The U.S. Senate confirmed President Bush’s nomination of longtime confidant Alberto Gonzales to replace John Ashcroft as United States Attorney General, in spite of a public record that raises serious questions about his commitment to constitutional principles and the rule of law. The 60-36 vote reflected significant opposition for an executive branch nominee, and the second highest vote against an attorney general nominee since 1925.
Attorney General nominee Alberto Gonzales was narrowly approved by the Senate Judiciary Committee, which voted 10-8 along party lines to send his nomination to the floor. People For the American Way President Ralph G.
PFAW has sent U.S. Senators a statement strongly opposing the confirmation of White House Counsel Alberto Gonzales as U.S. Attorney General. The statement reviews Gonzales’ repeated failures as a public official to meet the standards that should be expected of the nation’s highest law enforcement officer.
People For the American Way Foundation President Ralph G. Neas decried a decision by CBS and NBC network officials to refuse a 30-second ad produced by the United Church of Christ to promote the denomination’s commitment to welcoming everyone. People For the American Way Foundation is urging activists to sign a petition to the networks protesting their decisions.
PFAW President Ralph G. Neas: John Ashcroft was one of the most destructive attorneys general in the modern era. His tenure was marked by a severe erosion of Americans’ constitutional liberties and a diminished commitment to civil rights enforcement. His tenure at the Justice Department would have been even more damaging if the Supreme Court had not rejected his claims that the President could unilaterally suspend American citizens constitutional protections.
New York, NY - On the evening of September 1st, 2004, People For the American Way Foundation (PFAWF) will sponsor a reading of the U.S. Constitution, free to the public, in the historic Great Hall of Cooper Union. Some of the country's leading figures from the worlds of film, art, politics, theater, music and sports will participate in reading portions of our founding document.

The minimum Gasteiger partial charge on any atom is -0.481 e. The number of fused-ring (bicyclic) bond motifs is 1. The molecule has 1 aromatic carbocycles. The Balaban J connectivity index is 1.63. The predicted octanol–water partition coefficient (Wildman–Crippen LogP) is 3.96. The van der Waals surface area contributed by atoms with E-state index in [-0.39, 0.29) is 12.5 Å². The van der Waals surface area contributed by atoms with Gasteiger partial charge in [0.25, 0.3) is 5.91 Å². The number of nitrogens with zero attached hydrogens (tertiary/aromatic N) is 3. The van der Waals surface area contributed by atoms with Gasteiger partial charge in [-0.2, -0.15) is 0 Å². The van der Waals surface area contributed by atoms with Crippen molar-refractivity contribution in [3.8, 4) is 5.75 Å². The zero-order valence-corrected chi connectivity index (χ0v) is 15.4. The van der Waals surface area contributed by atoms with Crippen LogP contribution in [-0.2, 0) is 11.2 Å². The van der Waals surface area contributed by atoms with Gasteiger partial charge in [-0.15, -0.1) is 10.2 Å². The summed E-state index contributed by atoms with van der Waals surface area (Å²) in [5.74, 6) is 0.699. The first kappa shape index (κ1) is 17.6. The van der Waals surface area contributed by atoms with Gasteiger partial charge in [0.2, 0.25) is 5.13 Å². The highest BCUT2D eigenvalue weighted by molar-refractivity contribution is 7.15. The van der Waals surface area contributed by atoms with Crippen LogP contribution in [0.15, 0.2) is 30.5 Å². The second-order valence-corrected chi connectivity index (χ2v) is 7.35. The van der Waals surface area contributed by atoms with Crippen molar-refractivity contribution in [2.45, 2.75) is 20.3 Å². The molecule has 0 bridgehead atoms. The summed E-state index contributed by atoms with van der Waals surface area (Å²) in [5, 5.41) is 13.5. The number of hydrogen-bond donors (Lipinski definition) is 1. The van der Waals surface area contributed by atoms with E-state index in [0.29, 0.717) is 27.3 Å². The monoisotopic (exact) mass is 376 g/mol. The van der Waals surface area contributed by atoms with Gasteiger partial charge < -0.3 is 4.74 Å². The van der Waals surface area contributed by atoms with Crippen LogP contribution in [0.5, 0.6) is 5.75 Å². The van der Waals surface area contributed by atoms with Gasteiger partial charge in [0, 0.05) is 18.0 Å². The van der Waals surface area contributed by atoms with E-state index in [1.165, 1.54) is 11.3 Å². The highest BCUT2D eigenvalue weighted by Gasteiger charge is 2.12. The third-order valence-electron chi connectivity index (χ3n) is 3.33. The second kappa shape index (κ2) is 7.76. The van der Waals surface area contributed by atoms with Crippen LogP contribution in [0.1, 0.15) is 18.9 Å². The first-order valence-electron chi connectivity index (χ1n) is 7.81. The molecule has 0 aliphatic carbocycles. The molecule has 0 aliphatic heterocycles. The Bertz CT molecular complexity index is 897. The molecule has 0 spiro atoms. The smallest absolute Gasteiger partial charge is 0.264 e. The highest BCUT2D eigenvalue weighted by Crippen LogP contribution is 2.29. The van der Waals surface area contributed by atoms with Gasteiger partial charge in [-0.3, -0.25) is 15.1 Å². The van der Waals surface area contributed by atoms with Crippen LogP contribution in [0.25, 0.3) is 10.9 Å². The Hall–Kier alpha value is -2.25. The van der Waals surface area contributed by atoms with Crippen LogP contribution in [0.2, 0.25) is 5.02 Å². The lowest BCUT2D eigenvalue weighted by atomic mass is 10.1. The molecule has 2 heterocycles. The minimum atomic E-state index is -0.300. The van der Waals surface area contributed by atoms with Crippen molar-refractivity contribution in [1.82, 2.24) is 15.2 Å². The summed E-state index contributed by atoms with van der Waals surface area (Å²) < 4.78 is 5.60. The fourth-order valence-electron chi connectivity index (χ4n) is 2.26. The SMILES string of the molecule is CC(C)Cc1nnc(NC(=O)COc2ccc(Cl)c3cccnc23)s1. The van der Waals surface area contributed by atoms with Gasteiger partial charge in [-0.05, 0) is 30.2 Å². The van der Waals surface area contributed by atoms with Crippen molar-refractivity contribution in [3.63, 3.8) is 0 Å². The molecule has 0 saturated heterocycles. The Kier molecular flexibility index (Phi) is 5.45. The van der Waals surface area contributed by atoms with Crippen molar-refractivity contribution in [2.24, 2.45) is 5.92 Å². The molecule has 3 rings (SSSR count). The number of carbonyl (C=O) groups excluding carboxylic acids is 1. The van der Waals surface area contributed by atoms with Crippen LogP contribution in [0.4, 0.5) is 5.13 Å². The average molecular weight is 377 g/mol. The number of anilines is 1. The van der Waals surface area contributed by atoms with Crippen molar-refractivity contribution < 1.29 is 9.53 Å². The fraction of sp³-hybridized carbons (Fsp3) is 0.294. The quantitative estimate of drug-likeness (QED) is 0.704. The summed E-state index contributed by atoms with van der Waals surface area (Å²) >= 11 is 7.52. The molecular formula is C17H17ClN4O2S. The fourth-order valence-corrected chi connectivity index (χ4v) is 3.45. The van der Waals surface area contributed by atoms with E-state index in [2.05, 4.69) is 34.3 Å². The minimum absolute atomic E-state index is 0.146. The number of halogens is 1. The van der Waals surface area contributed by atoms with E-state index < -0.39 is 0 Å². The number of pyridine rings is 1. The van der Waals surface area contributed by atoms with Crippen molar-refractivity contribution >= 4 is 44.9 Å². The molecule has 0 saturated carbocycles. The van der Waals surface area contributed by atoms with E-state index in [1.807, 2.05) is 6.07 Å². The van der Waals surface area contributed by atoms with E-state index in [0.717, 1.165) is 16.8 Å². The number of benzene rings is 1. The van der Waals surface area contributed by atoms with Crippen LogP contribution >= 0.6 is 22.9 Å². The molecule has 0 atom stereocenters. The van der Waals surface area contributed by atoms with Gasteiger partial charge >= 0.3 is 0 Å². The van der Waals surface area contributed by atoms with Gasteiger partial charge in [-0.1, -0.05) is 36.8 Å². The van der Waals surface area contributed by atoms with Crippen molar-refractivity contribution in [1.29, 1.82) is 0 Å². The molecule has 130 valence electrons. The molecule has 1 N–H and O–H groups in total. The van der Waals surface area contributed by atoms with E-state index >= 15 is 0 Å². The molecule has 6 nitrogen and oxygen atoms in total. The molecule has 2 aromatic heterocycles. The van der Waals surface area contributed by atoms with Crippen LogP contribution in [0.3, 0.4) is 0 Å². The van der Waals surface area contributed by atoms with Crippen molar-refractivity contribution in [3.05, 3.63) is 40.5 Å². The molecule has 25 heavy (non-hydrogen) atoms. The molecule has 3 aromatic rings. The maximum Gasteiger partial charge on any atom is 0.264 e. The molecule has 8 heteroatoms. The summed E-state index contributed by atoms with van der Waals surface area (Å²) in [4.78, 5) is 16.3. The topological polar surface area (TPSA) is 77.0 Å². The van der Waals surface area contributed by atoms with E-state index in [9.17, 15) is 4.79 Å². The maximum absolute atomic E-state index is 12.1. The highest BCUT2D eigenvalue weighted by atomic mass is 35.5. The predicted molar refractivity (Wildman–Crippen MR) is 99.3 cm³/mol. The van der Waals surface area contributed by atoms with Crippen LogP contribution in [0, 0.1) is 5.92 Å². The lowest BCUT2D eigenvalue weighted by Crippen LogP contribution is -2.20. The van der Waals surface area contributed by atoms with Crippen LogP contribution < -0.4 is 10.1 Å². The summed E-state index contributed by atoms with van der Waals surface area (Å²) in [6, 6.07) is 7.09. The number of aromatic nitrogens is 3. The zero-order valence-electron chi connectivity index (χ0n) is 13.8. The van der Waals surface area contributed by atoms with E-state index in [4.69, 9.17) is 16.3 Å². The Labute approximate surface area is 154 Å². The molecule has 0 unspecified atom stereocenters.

In a 5-4 decision, the Supreme Court upheld a preliminary injunction against the Child Online Protection Act (COPA), a 1998 law that imposes stiff criminal and civil penalties -- fines as high as $50,000 per day and imprisonment for up to six months -- for Web content that is deemed “harmful to minors.”
Today the U.S. Supreme Court rejected the Bush Administration’s assertions that it has the right to indefinitely detain American citizens it deems “enemy combatants” without meaningful due process and that individuals incarcerated in the American military installation in Guantanamo have no access to U.S. Courts. The cases ruled on today were a critical test of the federal courts’ role in upholding the constitutional rights of individual citizens and the rule of law against the powers of the President and the executive branch.
A right-wing political group on Thursday urged the Federal Election Commission to prohibit commercials for Michael Moore’s film “Fahrenheit 9/11” featuring President Bush from being broadcast in the 30 days before the Republican National Convention or the 60 days before the election. On the same day that Citizens United filed its complaint, FEC commissioners in a separate case involving ads for a documentary adopted an advisory opinion that raises concerns about how broadly the commission will interpret legal restrictions on campaign advertising.
The proposed flag amendment is before Congress again, and this time it is very close to getting the needed votes. Should it be adopted, this amendment would be the first to make illegal some forms of free expression. Increasing pressure from pro-amendment lobbyists eager to exploit Americans’ patriotism during wartime will make the vote in the Senate razor thin.
In a victory for free speech, a federal judge dismissed charges against Greenpeace for allegedly violating an antique law of the sea, last used 113 years ago. The case was seen by many as an attempt to selectively prosecute Greenpeace for disagreeing with Bush administration policies.
Last week the Supreme Court of the United States heard arguments concerning the Executive Branch's right to unilaterally strip citizens of core constitutional rights. People For the American Way Foundation believes the government's "enemy combatants" and detention policies -- the heart of the case before the high court -- violate fundamental principles enshrined in our Constitution, such as the separation of powers and due process of law, and actually threaten progress in the war on terror and America's campaign for greater freedom and democracy around the world. Read the powerful new PFAWF report on these policies.